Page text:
"M. Edward (Ed) Borasky" <znmeb / cesmail.net> writes:

> M. Edward (Ed) Borasky wrote:
>
> [snip]
>
> One other little piece of flame bait :) the fact that Berkeley has a 
> combined EE-CS department that produced this paper is another symptom of 
> what's wrong. Computer Science has become subordinated to Electrical 
> Engineering. I personally think that's very very wrong.
>
I'd rather that than what has happened to my old department, which has become
subordinate to IT! Instead of interesting courses on algorithms/data
structure,s parallel programming, computability, computer architecture,
graphics and game programming, logic, non-procedural languages etc, its now all
web page design, java programming, and waffeling pseudo computer science which
is more closely akin to science fiction. 

With respect to your other post and comments on that article. while I don't
disagree with your analysis as it relates to right now and the immediate
future, I do think we will see a growth in parallel systems. Therre are already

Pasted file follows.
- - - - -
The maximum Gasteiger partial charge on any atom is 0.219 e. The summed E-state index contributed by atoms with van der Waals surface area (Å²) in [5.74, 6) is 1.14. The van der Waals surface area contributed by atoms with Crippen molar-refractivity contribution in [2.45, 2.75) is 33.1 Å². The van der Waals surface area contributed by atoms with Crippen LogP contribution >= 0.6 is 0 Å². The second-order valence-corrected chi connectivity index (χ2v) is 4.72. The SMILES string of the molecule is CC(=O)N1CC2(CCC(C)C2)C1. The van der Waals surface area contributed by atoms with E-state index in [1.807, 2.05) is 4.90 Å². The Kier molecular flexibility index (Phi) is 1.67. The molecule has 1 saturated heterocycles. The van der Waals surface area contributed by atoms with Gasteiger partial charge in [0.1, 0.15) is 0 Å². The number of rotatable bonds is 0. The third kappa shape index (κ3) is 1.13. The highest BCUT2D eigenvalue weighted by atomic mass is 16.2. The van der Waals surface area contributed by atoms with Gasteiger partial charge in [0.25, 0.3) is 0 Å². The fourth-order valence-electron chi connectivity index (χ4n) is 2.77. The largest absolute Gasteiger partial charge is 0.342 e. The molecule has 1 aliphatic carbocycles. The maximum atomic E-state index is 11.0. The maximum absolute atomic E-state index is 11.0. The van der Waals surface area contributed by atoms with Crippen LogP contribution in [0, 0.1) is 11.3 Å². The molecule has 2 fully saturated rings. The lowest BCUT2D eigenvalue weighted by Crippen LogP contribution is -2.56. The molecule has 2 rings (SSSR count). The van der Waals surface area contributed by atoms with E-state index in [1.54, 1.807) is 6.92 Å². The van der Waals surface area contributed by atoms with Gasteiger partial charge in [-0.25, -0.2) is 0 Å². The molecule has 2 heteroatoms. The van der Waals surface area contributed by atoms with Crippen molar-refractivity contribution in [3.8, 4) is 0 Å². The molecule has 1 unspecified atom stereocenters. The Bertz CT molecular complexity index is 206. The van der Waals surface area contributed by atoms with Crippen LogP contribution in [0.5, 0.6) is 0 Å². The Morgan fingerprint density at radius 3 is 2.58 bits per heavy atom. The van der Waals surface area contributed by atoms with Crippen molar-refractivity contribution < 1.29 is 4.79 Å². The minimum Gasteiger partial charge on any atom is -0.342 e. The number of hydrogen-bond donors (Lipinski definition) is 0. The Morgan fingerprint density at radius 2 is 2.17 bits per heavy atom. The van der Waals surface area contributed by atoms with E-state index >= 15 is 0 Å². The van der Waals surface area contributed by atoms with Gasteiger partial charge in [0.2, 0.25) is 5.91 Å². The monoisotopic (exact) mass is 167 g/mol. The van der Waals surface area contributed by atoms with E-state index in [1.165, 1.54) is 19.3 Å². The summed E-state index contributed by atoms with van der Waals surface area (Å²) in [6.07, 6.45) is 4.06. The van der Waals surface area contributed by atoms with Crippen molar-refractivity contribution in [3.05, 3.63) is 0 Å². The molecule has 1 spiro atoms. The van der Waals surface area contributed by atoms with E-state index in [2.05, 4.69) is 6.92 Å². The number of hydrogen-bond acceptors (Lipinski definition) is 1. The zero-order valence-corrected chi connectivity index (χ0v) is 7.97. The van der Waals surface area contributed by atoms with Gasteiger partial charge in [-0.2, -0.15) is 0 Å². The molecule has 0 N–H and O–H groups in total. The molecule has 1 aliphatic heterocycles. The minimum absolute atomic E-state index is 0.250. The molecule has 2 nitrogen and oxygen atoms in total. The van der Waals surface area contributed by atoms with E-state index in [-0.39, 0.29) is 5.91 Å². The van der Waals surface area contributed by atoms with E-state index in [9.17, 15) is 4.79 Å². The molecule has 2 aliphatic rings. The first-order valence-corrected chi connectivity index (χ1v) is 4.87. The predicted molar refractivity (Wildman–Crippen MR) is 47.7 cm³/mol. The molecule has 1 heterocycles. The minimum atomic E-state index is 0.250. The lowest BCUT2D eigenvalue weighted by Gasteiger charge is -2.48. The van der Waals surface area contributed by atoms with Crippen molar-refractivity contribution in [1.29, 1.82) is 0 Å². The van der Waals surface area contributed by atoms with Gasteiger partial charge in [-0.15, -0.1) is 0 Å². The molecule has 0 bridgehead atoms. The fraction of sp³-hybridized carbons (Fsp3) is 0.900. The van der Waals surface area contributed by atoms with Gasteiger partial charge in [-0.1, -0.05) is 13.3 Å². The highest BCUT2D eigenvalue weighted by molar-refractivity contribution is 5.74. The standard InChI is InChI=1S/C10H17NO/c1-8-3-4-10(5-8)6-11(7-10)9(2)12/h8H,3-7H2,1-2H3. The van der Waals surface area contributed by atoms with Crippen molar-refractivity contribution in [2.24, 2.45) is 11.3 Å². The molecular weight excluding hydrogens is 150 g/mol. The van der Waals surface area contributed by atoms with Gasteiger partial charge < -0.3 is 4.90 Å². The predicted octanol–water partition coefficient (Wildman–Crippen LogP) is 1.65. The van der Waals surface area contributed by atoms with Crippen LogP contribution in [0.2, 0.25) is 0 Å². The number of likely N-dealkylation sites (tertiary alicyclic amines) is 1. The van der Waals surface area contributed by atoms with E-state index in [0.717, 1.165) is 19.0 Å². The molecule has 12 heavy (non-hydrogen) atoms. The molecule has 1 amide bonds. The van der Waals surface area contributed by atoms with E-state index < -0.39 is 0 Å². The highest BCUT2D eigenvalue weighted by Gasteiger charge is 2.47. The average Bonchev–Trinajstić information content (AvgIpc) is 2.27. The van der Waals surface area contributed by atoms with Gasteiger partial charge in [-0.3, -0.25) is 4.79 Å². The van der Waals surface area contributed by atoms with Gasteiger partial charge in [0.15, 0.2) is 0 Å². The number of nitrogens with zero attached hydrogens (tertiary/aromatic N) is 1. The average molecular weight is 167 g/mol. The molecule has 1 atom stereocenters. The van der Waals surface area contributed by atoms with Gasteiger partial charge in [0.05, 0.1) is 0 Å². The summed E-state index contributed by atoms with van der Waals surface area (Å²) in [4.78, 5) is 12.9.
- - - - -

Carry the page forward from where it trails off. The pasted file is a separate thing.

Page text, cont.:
reports that the rate of increase in computing power is starting to slow down.
I think once we get closer to the limit and we are not seeing the rapid
increases we have seen for the past 20 years, there will be a growth in such
technologies as we push for more and faster processing power. 

Parallel programming and architectures was one of my favorite courses when I
did my degree. I remember spending ages writing a C program which ran on a
special (extremely expensive) card for a PC that was sort of like a poor mans
hypercube. It was a horrible environment (OS wise - something like DOS 1!, but
it was a lot of fun. Actually, I upset my lecturer as I somehow managed to fry
the board (I think it was on its way out, I was just unlucky enough
to be the sucker using it at the time!). The program was an implementation of
the dineing philosophers problem. I'd say it is still one of the more
interesting and truely challenging little projects I've worked on. 

Tim

-- 
tcross (at) rapttech dot com dot au